Yet another frustrating conversation: why talking science to “skeptics” is a hopeless endeavor

Candle in the darkSome time ago I related a frustrating conversation I had with one of my relatives, an intelligent and educated person, who however holds onto what I consider hardly rational views not just in politics (where there is usually ample room for disagreement), but also about conspiracy theories, and more broadly the nature of the world. Recently, I’ve done it again. This time spending days on and off having a conversation via social media with a person I’ve never met and will never likely meet. Let me tell you what I learned from it.

First, a disclaimer: I usually do not engage in any one-on-one debates, either via email or on social media, simply because not only they tend to be fruitless, but they are also incredibly time consuming. And the older I get, the more I’m jealous of my time. This story, therefore, is to be considered as a rare exception, and not as an encouragement to send me private messages to try to repeat the experience. That’s why I have two blogs (this one and howtobeastoic.org), so that we can have fruitful public discussions that may benefit a number of people.

The range of topics of this new episode was much narrower than the preceding one, and also far more close to my own areas of expertise: evolutionary biology and philosophy of science. I felt, therefore, like I really knew what I was talking about, providing not just a reasonably intelligent and somewhat informed opinion (as, say, during informal discussions on economics, or politics), but an expert one, based on 35 years (shit!) of studying the subject matter at a professional level.

It didn’t help. Not in the least. My interlocutor — let’s call her Curiosa — is an intelligent woman who has read a lot of stuff on evolution in particular, and science more generally. She has also read several of my blog posts, watched some of my debates, and even bought one of my books on evolution. She discovered me by way of reading Michel Denton’s Evolution: A Theory in Crisis, which cites me several times as a reluctant critic of evolutionary theory, i.e., one of those people who know that there is something seriously wrong with “Darwinism,” and yet somehow can’t let go of the orthodoxy and embrace the revolution.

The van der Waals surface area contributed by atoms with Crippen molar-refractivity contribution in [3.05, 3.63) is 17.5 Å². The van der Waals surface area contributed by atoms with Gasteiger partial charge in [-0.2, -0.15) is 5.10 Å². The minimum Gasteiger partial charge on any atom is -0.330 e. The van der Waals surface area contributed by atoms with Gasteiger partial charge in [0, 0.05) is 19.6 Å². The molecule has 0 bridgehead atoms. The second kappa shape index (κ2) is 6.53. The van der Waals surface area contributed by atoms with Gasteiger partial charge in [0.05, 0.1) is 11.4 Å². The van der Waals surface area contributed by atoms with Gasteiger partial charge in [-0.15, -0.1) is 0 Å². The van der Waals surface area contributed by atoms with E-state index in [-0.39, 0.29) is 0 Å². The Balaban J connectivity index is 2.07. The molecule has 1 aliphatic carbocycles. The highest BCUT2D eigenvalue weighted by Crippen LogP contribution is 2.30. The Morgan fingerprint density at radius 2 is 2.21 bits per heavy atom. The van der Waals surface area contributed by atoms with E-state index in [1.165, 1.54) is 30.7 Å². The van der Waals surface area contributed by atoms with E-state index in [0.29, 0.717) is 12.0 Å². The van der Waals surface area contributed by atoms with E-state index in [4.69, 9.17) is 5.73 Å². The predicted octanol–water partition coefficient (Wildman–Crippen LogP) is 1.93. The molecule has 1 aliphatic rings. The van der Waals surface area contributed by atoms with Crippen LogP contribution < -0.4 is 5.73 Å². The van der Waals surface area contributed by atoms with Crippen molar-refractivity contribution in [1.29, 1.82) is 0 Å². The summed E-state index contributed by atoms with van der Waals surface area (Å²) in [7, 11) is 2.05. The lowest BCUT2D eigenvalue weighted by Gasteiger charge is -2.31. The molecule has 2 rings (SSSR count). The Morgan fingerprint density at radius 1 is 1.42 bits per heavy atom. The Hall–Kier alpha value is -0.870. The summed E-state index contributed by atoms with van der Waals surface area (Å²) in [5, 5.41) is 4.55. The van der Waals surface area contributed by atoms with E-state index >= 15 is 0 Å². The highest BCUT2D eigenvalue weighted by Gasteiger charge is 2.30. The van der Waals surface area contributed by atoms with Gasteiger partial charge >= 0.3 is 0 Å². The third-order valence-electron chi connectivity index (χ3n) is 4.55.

My actual position is easy to check online, in several places. For instance in these two recent blog posts for the Extended Evolutionary Synthesis initiative. In a nutshell: evolutionary theory has evolved by way of several episodes beginning from 1859 (original Darwinism) to the 1930s and ’40s (the Evolutionary Synthesis) through current times (the Extended Synthesis), and it will likely continue to do so. There is nothing wrong with Darwin’s original twin ideas of natural selection and common descent, but we have added a number of other areas of inquiry, explanatory concepts, and of course empirical results over the intervening century and a half. End of story.

Not according to Curiosa. She explained to me that Darwinism is a “reductionist” theory, apparently meaning something really bad by that term. I explained that reductionism is a successful strategy throughout the sciences, and that when it is well done (i.e., it’s not what Dan Dennett characterized as “greedy” reductionism), it is pretty much the only game in town to advance our knowledge of the world.

But, countered Curiosa, how do you then explain the bacterial flagellum? This was obviously a reference to the infamous Darwin’s Black Box by intelligent design creationist Michael Behe. You know, Behe is a scientist! With a PhD!! Working at a legitimate university!!! How do you explain that, Prof. Pigliucci?

Simple, I said, you will always find legitimate academics who will position themselves outside of the mainstream. It actually is a healthy aspect of the social enterprise we call science. Occasionally, some of these people go way outside of the consensus opinion, into territory that is highly questionable, or even downright pseudoscientific. They may do it for a number of reasons, from the fact that they consider themselves rebels and mavericks to their tendency to put their (usually religious, but sometimes political) ideology ahead of reason and evidence. As in fact is the case for Behe, a fervent Catholic who simply can’t wrap his mind around the conclusion that life originated and differentiated by purely natural means, no gods required.

Ah!, continued Curiosa, if that’s the case, how come there is so much disagreement among scientists about evolution, and even the origin of life? Well, I replied, let’s begin by separating those two: